By Iran Review
By Mohammad Ali Dastmali*
According to the constitution of the new Iraq, part of the country’s Kurdish regions have been designated as a federal region known as “the Iraqi Kurdistan Region” whose management has been left to Kurds. This region includes the Iraqi provinces of Dahuk, Erbil and Sulaymaniyah in addition to the Halabja region, which was recently recognized as its fourth province. This region borders three countries of Syria, Turkey and Iran and in view of the revolutionary background of its old parties – which dates back to early decades of the 20th century when they started to fight for independence – the region is of special political significance.
When the Iraqi Kurdistan Region was established, two Kurdish parties, that is, the Kurdistan Democratic Party (KDP) led by Massoud Barzani, and the Patriotic Union of Kurdistan (PUK) led by Jalal Talabani, swayed the highest power with smaller Islamist and leftist parties also having limited activities within its limits. However, at present, there are 37 small and big parties active in this region, and in addition to having its own defense force known as the Peshmerga with 70,000 armed personnel, the Iraqi Kurdistan Region sells its oil independently to global markets through Turkey while also receiving an annual budget from the central government in Baghdad.
During recent days and weeks, the issue of choosing a leader or a president for the Iraqi Kurdistan Region has turned into a major problem. The tenure of Massoud Barzani is legally over, but he is not ready to relinquish power easily.
Sending their high-ranking diplomats to the Iraqi Kurdistan, the United States, Iran and Turkey have been doing their best to help political parties in that region reach a final conclusion on this issue as soon as possible. The president of the Iraqi Kurdistan Region is in charge of such important matters as the general command of the armed forces, setting direction of the region’s foreign policy, determining macro policies on relations with the central government, heading the security apparatus of the region and, at the same time, having complete control of the region’s oil revenues. Therefore, having such immense powers, the presidency has practically marginalized other parties and institutions. This is why the opposition parties argue that the Iraqi Kurdistan Region must be run through a parliamentary system, but Massoud Barzani and his party, that is, the Kurdistan Democratic Party, believe that the best political system for this region is a presidential system.
Dissociation between form and content of democracy in the Iraqi Kurdistan Region
At present, the Iraqi Kurdistan Region avails itself of such important means and symbols of democracy as the separation of powers, a parliament, elections, a cabinet of ministers, media, the possibility of holding elections, and the possibility of political activities by various parties. In other words, it has all the means that a democratic system should have.
The reality, however, is that these means have not gone beyond a simple façade and all major decisions are made behind the scenes through bargaining among various parties and through their agreement on how to divide benefits, without any visible sign of the majority vote having a say over the minority. In addition, one of the most important problems plaguing political parties in the Iraqi Kurdistan Region is that the transfer of power from the first leader of the party to the next leader is practically not possible. Mullah Mustafa Barzani continued to lead the Kurdistan Democratic Party since it was established in 1946 up to his death in 1979, after which, his son, Massoud Barzani, has been leading the party.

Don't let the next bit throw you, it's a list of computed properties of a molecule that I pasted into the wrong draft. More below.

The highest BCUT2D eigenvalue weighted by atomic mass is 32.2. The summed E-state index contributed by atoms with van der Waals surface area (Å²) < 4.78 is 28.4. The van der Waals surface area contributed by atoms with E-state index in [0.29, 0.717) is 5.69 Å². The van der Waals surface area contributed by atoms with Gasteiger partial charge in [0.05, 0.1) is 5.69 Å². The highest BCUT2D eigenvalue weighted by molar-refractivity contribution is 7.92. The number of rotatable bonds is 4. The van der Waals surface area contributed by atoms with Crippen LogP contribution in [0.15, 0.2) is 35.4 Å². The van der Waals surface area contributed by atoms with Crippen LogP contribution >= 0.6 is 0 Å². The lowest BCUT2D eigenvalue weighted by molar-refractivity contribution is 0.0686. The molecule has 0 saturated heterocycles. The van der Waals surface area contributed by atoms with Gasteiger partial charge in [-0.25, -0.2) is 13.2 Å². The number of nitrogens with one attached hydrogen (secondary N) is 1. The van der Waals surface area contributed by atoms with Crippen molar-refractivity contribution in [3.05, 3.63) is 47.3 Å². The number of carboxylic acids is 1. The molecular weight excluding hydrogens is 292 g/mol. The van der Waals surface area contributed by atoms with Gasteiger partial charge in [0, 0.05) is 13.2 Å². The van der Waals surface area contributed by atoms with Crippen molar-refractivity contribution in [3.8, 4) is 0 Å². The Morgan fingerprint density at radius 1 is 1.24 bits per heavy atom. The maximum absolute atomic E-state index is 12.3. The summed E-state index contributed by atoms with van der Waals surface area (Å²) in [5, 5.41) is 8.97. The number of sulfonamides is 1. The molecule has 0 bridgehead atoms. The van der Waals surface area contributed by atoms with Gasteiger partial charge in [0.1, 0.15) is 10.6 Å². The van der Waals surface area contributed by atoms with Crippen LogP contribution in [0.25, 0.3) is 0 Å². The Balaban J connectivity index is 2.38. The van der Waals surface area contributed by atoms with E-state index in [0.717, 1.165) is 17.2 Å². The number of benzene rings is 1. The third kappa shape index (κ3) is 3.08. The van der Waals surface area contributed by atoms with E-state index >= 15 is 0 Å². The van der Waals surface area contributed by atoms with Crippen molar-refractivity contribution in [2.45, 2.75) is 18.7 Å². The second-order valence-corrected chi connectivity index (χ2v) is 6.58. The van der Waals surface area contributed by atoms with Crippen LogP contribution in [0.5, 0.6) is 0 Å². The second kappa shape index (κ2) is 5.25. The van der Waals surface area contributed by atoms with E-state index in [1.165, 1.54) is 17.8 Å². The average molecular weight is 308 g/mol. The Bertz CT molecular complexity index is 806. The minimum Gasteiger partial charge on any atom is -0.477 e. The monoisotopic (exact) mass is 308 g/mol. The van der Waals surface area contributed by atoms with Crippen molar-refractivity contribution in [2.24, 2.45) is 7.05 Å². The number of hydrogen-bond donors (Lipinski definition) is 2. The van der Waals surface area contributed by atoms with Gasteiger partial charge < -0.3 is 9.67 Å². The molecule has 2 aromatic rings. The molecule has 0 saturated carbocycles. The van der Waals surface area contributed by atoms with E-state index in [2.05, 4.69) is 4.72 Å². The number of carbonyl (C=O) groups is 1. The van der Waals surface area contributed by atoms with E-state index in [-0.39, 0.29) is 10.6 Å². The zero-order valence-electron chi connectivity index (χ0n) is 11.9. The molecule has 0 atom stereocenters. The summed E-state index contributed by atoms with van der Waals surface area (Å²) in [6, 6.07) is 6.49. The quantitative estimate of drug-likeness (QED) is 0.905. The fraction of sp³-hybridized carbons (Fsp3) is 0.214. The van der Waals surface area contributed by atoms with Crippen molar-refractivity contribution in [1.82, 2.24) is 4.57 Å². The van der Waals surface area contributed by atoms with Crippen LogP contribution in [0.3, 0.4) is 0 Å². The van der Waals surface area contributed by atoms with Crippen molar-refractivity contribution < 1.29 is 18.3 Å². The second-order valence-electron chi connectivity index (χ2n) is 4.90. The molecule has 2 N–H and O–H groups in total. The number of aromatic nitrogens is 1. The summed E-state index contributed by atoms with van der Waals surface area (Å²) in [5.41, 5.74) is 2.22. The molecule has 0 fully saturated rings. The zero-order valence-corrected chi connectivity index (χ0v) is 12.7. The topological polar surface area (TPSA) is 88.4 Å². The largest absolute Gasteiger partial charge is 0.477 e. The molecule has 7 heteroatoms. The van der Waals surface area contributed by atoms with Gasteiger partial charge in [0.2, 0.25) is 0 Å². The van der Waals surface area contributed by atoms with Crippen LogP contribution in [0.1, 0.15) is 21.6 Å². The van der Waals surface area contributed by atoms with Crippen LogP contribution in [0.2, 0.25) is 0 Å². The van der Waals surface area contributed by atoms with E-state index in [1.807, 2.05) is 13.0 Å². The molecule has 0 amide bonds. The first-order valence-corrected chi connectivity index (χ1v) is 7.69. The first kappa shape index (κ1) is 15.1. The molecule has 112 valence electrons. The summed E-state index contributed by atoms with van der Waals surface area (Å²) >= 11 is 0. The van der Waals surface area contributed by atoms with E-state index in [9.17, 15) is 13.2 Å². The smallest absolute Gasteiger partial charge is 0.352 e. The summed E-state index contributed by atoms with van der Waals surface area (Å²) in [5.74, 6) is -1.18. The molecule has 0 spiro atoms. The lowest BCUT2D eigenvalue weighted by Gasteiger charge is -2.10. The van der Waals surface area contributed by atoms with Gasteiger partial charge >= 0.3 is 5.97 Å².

On the other hand, the Patriotic Union of Kurdistan has been under the leadership of Jalal Talabani since 1975. Although he has been practically playing no role in running the party since two years ago due to a stroke, he is still considered the leader of the party and his wife, Hero Ibrahim Ahmed, and son, Qubad Talabani, sway great power within the party.
On the other hand, the leader of the Kurdistan Socialist Democratic Party, Muhammad Haji Mahmud, has been trying to transfer the power to his brother.
The same situation governs the Islamist parties as well and almost in all cases, the highest political, executive and security posts are controlled by high-ranking officials of those parties. Masrour Barzani, the son of Massoud, is heading the region’s intelligence service; the son of Talabani is deputy prime minister; the son of a given Peshmerga commander is a minister and other families have been also swaying control over various positions of power as a result of which financial corruption is quite rampant in the Iraqi Kurdistan Region.
In any elections, it is easily possible for the participants to use government or partisan financial resources for their personal gain and cheating is also quite possible. People can vote using birth certificates of dead people while some lawmakers and state officials who are in high posts can be easily bribed.
Finally, what remains in the Iraqi Kurdistan Region is a flawed and half-living model of democracy, which may seem desirable on the surface, but beneath the surface, it bears no resemblance to a democratic political system. Therefore, even if the problem of choosing a new head of state is solved one way or another, such an inefficient system of democracy is sure to give birth to more problems in the future.
* Mohammad Ali Dastmali
Expert on Turkey Affairs